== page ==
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Torah Commentary
Vayigash (December 7, 2013)

Sherry Nehmer,


“So I say to him, ‘Listen, Pharaoh, there’s going to be another famine, but I know how to get us through it, as long as you do exactly what I say.’ And the poor guy — well, he’s just standing there with his mouth open, so I say, ‘Have I ever steered you wrong? Have I?’ Well, of course he listens to me, because I’ve never steered him wrong. Didn’t I save his kingdom time after time? Didn’t I tell him to sell short and make a profit on livestock? He should be kissing the hem of my coat of many colors. Of course the Pharaoh’s gonna do what I say! And wait, here’s the best part. I—”

“Seriously, Joseph, could we please just have a nice dinner without you yakking about how brilliant you are?”

“Yeah. Give it a rest, dreamer. We all know you’re a genius—”

“—If you do say so yourself.”


“Reuben’s jealous of you know who!”

“Shut up, Benjy.”

“Shush, guys — knock it off. You’ll upset mother.”

“Which one?”


“Simeon! Levi! Stop nudging each other and pass the hummus.”


“You only left me the scrapings!”

“You snooze, you lose.”

“Dad! Simeon and Levi took the last of the hummus!”

“Oh for heaven’s sake, we’ll get more. Bilhah, get Zeb some more hummus.”

“What am I, your wife or your servant?”


“Our family is so weird.”

“Gad, stop rolling your eyes or they’ll stick that way.”

“Oh please. You are such a kiss up, Judah.”

“Asher — Zebulun! Stop it! Let’s just have a nice dinner. We’re all together again, and Joseph’s home! We’re all happy, right? Right?!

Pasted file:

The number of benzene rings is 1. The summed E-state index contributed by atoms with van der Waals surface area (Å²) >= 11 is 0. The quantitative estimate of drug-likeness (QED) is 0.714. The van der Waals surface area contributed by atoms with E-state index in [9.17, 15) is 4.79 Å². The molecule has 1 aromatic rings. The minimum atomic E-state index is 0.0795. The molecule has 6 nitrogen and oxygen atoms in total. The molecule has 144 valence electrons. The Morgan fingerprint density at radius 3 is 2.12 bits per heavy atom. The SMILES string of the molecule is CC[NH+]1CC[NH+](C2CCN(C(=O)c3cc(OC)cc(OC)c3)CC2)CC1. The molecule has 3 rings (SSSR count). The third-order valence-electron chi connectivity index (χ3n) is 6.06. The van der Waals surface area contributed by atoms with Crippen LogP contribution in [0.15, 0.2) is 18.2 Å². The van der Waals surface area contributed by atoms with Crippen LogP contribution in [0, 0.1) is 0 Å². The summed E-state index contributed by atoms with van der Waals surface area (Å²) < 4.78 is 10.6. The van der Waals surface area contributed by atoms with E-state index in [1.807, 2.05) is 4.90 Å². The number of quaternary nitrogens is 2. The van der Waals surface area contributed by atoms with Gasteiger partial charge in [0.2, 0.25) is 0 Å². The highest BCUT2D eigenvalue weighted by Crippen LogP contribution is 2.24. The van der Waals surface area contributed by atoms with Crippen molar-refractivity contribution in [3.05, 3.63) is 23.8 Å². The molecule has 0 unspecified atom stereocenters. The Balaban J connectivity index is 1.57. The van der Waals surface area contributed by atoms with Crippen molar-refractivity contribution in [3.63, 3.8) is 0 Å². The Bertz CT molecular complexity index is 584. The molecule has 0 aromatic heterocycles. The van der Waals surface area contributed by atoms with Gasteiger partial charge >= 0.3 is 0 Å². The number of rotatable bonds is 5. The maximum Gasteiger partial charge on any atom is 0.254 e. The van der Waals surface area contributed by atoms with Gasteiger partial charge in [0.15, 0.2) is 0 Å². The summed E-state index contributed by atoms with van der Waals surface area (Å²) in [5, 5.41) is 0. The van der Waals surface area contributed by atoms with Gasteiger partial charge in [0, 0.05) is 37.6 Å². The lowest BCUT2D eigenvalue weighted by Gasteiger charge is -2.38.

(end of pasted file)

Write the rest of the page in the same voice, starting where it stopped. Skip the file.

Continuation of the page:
“Yeah, right.”


“That’s better.”

“So anyway, Pop, as I was saying before the menagerie interrupted — there’s a famine — you know, the second one, and I go to Pharaoh and tell him I had a dream, because the man is superstitious beyond belief, and because I’m the only one who can fix Egypt—”

“[GROAN] Would someone please make Joseph stop talking?!”

IMAGINE, IF YOU WILL, the reunion of Joseph and his father after so many years apart. Joseph — the son long thought dead — and his elderly father, whose grief for his youngest and most beloved son has only recently been assuaged by the birth of another son to his favorite wife. What must that meeting have been like?

Well, perhaps not as imagined above, although we’ve all attended family gatherings where one or two people dominate the conversation or misbehave in some way. But putting that aside, the chapter Vayigash chronicles the reunion of Joseph with his brothers, and later with his father, Jacob, and it’s hard to imagine a reunion more poignant. We learn a great deal about the family dynamics of Jacob’s family. Judah emerges as a leader, a spokesman for his family and a thoughtful man. All the brothers are remarkably protective of Benjamin — having sold Benjamin’s brother Joseph into slavery, they now move heaven and earth to protect their youngest half-sibling from harm. At this point in their lives they seem to have matured as a family, if only to protect their aged father from distress.